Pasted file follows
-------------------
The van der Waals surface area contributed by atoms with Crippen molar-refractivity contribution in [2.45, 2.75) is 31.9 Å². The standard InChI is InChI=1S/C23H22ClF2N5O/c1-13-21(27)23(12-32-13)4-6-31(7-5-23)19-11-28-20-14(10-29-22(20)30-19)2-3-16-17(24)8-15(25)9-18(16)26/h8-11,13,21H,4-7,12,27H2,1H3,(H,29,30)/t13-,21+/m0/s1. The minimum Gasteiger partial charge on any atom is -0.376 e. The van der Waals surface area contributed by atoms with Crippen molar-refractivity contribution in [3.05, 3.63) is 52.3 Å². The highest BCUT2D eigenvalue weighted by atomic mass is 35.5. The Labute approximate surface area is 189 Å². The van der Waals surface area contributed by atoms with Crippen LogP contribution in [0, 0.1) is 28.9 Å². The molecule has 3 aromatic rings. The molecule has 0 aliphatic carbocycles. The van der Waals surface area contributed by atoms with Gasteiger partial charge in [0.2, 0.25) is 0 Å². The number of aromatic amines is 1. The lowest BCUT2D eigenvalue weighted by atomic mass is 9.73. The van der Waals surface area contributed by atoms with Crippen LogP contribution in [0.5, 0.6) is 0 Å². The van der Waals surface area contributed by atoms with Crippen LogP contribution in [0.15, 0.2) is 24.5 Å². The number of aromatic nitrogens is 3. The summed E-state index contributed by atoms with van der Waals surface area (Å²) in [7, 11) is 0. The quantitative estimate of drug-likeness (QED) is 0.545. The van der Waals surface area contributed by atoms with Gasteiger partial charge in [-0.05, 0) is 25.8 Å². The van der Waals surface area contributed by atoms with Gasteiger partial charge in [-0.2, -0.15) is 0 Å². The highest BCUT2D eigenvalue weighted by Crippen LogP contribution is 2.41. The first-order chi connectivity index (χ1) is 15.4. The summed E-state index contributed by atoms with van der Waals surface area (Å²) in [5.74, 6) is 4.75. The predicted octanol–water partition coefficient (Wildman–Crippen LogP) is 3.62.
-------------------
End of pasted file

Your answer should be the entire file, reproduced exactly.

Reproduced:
The van der Waals surface area contributed by atoms with Crippen molar-refractivity contribution in [2.45, 2.75) is 31.9 Å². The standard InChI is InChI=1S/C23H22ClF2N5O/c1-13-21(27)23(12-32-13)4-6-31(7-5-23)19-11-28-20-14(10-29-22(20)30-19)2-3-16-17(24)8-15(25)9-18(16)26/h8-11,13,21H,4-7,12,27H2,1H3,(H,29,30)/t13-,21+/m0/s1. The minimum Gasteiger partial charge on any atom is -0.376 e. The van der Waals surface area contributed by atoms with Crippen molar-refractivity contribution in [3.05, 3.63) is 52.3 Å². The highest BCUT2D eigenvalue weighted by atomic mass is 35.5. The Labute approximate surface area is 189 Å². The van der Waals surface area contributed by atoms with Crippen LogP contribution in [0, 0.1) is 28.9 Å². The molecule has 3 aromatic rings. The molecule has 0 aliphatic carbocycles. The van der Waals surface area contributed by atoms with Gasteiger partial charge in [0.2, 0.25) is 0 Å². The number of aromatic amines is 1. The lowest BCUT2D eigenvalue weighted by atomic mass is 9.73. The van der Waals surface area contributed by atoms with Crippen LogP contribution in [0.5, 0.6) is 0 Å². The van der Waals surface area contributed by atoms with Crippen LogP contribution in [0.15, 0.2) is 24.5 Å². The number of aromatic nitrogens is 3. The summed E-state index contributed by atoms with van der Waals surface area (Å²) in [7, 11) is 0. The quantitative estimate of drug-likeness (QED) is 0.545. The van der Waals surface area contributed by atoms with Gasteiger partial charge in [-0.05, 0) is 25.8 Å². The van der Waals surface area contributed by atoms with Gasteiger partial charge in [-0.2, -0.15) is 0 Å². The highest BCUT2D eigenvalue weighted by Crippen LogP contribution is 2.41. The first-order chi connectivity index (χ1) is 15.4. The summed E-state index contributed by atoms with van der Waals surface area (Å²) in [5.74, 6) is 4.75. The predicted octanol–water partition coefficient (Wildman–Crippen LogP) is 3.62.